For Rose, the only path to a life of excellence is developing your own individuality, whether it be through your jagged profile, appreciating how you work in different contexts or finding the pathway that is right for you. Maybe it is finding a new solution in business or identifying your own problems to solve, at the heart of the quest for individuality is innovation.
Criticism and Connections
Although The End of Average makes a compelling case for change, this comes with its own set of questions and concerns. As a history, it reads as somewhat convenient. It can be easy to be caught up with the narrative of the heroic individual, however the reality is often much more complicated. For example, it is easy to simply associate scientific management with Frederick Taylor, however not only were there others involved in its conception, but it has long been out of fashion. Audrey Watters captures some of these intricacies in her analysis of the factory model of education.
Another question left somewhat unanswered is the place of the community. In The Good Education in an Age of Measurement, Gert Biesta argues that there are three ingredients to a ‘Good Education’: qualification, socialisation and subjectification. Although credentials and pathways encompass qualifications and subjectification, there is little discussion of socialisation. In a world which focuses on the individual, it remains uncertain as to how systematic change occurs. Maybe it doesn’t or maybe it is simply industries of individuals working together? Whatever the answer, this is not really addressed.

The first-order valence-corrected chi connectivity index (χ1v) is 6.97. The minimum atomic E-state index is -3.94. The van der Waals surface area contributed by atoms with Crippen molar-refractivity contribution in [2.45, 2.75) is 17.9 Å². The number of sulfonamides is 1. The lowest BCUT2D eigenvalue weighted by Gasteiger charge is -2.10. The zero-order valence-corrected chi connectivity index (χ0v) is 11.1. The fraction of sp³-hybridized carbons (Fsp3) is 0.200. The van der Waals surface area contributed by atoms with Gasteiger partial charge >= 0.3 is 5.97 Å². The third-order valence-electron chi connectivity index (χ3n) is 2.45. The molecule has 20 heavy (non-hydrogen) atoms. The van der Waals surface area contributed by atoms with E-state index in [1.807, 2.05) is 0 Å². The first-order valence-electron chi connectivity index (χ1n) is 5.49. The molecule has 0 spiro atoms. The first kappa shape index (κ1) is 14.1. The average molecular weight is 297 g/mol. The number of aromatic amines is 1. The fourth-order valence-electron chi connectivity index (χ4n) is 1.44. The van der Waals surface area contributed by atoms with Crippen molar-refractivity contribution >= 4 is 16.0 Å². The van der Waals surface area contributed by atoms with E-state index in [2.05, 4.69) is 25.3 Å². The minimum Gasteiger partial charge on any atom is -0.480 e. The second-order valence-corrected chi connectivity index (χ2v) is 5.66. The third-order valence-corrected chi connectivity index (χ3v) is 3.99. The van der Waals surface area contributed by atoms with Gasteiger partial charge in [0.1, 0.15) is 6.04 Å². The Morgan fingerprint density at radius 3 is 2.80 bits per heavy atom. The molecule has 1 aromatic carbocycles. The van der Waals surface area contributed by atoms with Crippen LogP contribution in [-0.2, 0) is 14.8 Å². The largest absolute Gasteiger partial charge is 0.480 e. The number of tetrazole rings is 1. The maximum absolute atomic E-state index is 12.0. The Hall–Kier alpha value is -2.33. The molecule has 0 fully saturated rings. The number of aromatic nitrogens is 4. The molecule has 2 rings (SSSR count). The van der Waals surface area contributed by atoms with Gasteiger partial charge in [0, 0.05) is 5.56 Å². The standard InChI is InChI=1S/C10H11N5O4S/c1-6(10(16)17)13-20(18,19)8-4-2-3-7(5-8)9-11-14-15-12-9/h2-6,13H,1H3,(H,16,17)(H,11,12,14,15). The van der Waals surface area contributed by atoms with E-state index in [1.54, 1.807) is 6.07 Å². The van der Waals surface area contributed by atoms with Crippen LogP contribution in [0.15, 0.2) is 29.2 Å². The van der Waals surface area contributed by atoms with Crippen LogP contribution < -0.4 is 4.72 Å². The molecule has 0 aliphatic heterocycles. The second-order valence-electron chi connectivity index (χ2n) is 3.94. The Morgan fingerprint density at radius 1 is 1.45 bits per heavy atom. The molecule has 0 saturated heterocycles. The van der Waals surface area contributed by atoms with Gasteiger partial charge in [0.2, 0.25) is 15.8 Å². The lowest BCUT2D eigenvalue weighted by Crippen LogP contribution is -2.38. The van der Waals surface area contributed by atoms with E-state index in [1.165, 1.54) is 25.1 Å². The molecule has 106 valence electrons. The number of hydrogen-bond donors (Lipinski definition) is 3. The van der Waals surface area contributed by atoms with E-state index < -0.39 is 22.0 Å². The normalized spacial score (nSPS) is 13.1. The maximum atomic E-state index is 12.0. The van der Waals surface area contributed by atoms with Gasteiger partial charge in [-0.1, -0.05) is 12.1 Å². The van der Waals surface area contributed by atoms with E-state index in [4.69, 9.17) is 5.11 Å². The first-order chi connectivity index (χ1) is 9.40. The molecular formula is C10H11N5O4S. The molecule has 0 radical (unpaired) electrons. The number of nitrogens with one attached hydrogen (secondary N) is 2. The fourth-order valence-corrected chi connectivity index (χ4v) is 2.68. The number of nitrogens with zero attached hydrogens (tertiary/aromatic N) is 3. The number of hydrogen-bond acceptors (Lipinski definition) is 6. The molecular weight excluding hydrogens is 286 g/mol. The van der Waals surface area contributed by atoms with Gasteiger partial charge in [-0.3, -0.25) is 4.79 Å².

Connected with the question of community, one of the things that stands as a concern for a system built around individuality is that there is a risk that it will only be an equal fit for those with access. Although technology plays a large roll in the form of online learning, it is still dependent on human support. Again such dependency on funding and investment has the risk of reinstating a meritocratic system, especially when the simple answer is to just innovate. Those outside of this opportunity are at then left to the whims of Silicon Valley and the Californian ideology. Relying on such evasive movements as the AltSchool or Bridge International to provide a supposed personalised solution ironically at the expense of our control.
Moving Beyond Average
I remember when I used to live in the Victorian country side being amazed by the amount of Weeping Willows growing along the open channels that carried water between the various properties. An introduced species, they actually sapped up a lot of the water. I once asked the Outdoor Education teacher I was working alongside why they did not just remove them. He explained that to simply remove them actually causes even more damage through erosion. What is needed, he explained, was to plant something next to the tree that would be able to take its place and fill the same purpose. I see the same thing happening with this book.
The End of Average should not be read as a book of answers written to guide teachers and leaders through a new way of being. For that in itself would be the greatest irony, to provide an average answer for a complex problem. Instead, the book starts a conversation. For although Rose identifies the issue at hand, the answers are not necessarily set. Rather it is in part up to us as individuals to work together to move beyond an age of average to something of our own.